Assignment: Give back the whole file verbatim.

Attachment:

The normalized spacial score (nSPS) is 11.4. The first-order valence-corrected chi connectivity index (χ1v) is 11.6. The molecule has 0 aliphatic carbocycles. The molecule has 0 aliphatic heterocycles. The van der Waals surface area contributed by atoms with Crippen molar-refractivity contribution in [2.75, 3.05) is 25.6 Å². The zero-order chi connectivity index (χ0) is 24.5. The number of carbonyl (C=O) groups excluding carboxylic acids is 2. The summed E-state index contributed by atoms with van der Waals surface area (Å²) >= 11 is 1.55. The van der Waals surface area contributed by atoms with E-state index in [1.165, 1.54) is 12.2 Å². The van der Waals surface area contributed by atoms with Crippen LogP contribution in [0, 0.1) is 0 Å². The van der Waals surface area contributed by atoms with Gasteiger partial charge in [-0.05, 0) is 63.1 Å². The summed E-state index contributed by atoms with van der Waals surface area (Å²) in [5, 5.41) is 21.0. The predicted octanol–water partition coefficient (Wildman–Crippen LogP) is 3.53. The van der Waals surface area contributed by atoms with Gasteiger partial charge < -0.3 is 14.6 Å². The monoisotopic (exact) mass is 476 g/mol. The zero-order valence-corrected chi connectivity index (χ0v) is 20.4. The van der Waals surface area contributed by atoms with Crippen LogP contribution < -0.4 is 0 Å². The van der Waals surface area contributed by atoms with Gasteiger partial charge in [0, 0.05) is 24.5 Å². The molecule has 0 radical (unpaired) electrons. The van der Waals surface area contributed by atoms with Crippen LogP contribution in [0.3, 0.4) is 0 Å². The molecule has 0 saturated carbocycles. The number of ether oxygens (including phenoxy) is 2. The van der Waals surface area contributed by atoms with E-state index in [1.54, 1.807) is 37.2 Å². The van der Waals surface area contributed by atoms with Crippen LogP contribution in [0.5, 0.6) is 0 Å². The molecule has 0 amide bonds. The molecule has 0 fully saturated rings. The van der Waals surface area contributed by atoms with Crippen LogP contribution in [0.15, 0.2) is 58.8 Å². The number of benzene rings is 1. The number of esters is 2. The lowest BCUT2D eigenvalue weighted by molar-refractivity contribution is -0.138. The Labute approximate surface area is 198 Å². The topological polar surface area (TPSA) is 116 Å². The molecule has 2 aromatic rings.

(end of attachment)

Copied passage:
The normalized spacial score (nSPS) is 11.4. The first-order valence-corrected chi connectivity index (χ1v) is 11.6. The molecule has 0 aliphatic carbocycles. The molecule has 0 aliphatic heterocycles. The van der Waals surface area contributed by atoms with Crippen molar-refractivity contribution in [2.75, 3.05) is 25.6 Å². The zero-order chi connectivity index (χ0) is 24.5. The number of carbonyl (C=O) groups excluding carboxylic acids is 2. The summed E-state index contributed by atoms with van der Waals surface area (Å²) >= 11 is 1.55. The van der Waals surface area contributed by atoms with E-state index in [1.165, 1.54) is 12.2 Å². The van der Waals surface area contributed by atoms with Crippen LogP contribution in [0, 0.1) is 0 Å². The van der Waals surface area contributed by atoms with Gasteiger partial charge in [-0.05, 0) is 63.1 Å². The summed E-state index contributed by atoms with van der Waals surface area (Å²) in [5, 5.41) is 21.0. The predicted octanol–water partition coefficient (Wildman–Crippen LogP) is 3.53. The van der Waals surface area contributed by atoms with Gasteiger partial charge < -0.3 is 14.6 Å². The monoisotopic (exact) mass is 476 g/mol. The zero-order valence-corrected chi connectivity index (χ0v) is 20.4. The van der Waals surface area contributed by atoms with Crippen LogP contribution < -0.4 is 0 Å². The van der Waals surface area contributed by atoms with Gasteiger partial charge in [0, 0.05) is 24.5 Å². The molecule has 0 radical (unpaired) electrons. The van der Waals surface area contributed by atoms with Crippen LogP contribution in [0.3, 0.4) is 0 Å². The molecule has 0 saturated carbocycles. The number of ether oxygens (including phenoxy) is 2. The van der Waals surface area contributed by atoms with E-state index in [1.54, 1.807) is 37.2 Å². The van der Waals surface area contributed by atoms with Crippen LogP contribution in [0.5, 0.6) is 0 Å². The molecule has 0 amide bonds. The molecule has 0 fully saturated rings. The van der Waals surface area contributed by atoms with Crippen LogP contribution in [0.15, 0.2) is 58.8 Å². The number of benzene rings is 1. The number of esters is 2. The lowest BCUT2D eigenvalue weighted by molar-refractivity contribution is -0.138. The Labute approximate surface area is 198 Å². The topological polar surface area (TPSA) is 116 Å². The molecule has 2 aromatic rings.